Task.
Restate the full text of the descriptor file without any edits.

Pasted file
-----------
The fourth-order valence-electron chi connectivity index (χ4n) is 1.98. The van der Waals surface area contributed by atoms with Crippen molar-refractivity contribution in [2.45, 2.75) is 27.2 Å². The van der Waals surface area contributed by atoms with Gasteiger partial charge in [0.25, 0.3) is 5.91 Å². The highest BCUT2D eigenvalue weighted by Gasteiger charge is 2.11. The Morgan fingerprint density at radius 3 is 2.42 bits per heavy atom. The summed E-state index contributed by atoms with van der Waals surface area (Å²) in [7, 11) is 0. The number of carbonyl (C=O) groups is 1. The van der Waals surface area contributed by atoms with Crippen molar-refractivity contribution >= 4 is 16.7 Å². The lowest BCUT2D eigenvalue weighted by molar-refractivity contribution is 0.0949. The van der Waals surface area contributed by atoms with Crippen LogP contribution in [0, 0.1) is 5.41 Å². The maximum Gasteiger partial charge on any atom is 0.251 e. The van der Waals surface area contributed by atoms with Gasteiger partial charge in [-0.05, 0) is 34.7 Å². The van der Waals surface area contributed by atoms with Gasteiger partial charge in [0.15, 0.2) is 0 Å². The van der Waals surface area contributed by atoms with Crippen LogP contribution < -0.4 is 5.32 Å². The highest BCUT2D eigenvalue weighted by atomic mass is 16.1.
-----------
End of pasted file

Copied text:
The fourth-order valence-electron chi connectivity index (χ4n) is 1.98. The van der Waals surface area contributed by atoms with Crippen molar-refractivity contribution in [2.45, 2.75) is 27.2 Å². The van der Waals surface area contributed by atoms with Gasteiger partial charge in [0.25, 0.3) is 5.91 Å². The highest BCUT2D eigenvalue weighted by Gasteiger charge is 2.11. The Morgan fingerprint density at radius 3 is 2.42 bits per heavy atom. The summed E-state index contributed by atoms with van der Waals surface area (Å²) in [7, 11) is 0. The number of carbonyl (C=O) groups is 1. The van der Waals surface area contributed by atoms with Crippen molar-refractivity contribution >= 4 is 16.7 Å². The lowest BCUT2D eigenvalue weighted by molar-refractivity contribution is 0.0949. The van der Waals surface area contributed by atoms with Crippen LogP contribution in [0, 0.1) is 5.41 Å². The maximum Gasteiger partial charge on any atom is 0.251 e. The van der Waals surface area contributed by atoms with Gasteiger partial charge in [-0.05, 0) is 34.7 Å². The van der Waals surface area contributed by atoms with Gasteiger partial charge in [0.15, 0.2) is 0 Å². The van der Waals surface area contributed by atoms with Crippen LogP contribution < -0.4 is 5.32 Å². The highest BCUT2D eigenvalue weighted by atomic mass is 16.1.